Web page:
Wednesday, December 10, 2014

Sunday Book Review: “Wagstaff: Before and After Mapplethorpe”

THE NEW YORK TIMES
By Deborah Solomon
Sam Wagstaff, left, and Robert Mapplethorpe, in a 1974 Francesco Scavullo portrait. Credit
Courtesy of Sean Byrnes, The Scavullo Foundation and The Motion Picture Group Inc., Philadelphia
NEW YORK---The mention of Sam Wagstaff’s name is likely to elicit a respectful nod from anyone who cares about photography. He made his mark in the ’70s, when he haunted print shops and auction houses and assembled a major collection. Was photography art? Wagstaff’s lover, Robert Mapplethorpe, answered the question with a vengeance, yoking an austere, nearly arctic elegance to images of flowers, male nudes and the rituals of sadomasochism. Philip Gefter, a photography critic and former picture editor at The New York Times, wants us to see Wagstaff as a towering figure in the history of photography. To that end, he has written an admiring and absorbing biography, “Wagstaff: Before and After Mapplethorpe.” [link]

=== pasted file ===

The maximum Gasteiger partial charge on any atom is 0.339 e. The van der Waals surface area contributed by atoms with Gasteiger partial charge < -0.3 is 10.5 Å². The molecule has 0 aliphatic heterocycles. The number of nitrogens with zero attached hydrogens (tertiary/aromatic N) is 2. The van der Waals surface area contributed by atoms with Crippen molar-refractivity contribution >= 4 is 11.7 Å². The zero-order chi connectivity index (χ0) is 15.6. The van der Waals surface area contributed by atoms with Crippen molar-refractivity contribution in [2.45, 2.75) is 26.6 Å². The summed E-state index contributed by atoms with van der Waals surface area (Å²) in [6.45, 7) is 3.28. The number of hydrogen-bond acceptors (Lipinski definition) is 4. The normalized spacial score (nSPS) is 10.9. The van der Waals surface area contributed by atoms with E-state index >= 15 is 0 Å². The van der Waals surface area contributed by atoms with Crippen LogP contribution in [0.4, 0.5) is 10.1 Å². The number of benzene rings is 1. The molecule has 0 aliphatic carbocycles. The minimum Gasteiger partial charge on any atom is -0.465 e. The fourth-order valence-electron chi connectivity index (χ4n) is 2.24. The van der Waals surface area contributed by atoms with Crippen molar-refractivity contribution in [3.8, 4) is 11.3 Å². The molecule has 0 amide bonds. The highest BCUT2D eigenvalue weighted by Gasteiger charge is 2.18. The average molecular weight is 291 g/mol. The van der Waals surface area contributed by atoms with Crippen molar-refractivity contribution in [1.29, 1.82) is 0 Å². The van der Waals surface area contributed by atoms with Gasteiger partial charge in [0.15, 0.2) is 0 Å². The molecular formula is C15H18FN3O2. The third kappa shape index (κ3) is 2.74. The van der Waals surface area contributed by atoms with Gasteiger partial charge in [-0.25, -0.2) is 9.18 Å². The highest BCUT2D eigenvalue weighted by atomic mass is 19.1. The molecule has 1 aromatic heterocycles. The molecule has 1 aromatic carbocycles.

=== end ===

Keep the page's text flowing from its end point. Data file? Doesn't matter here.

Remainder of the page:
WAGSTAFF
Before and After Mapplethorpe: A Biography
By Philip Gefter
Illustrated. 458 pp. Liveright Publishing. $35.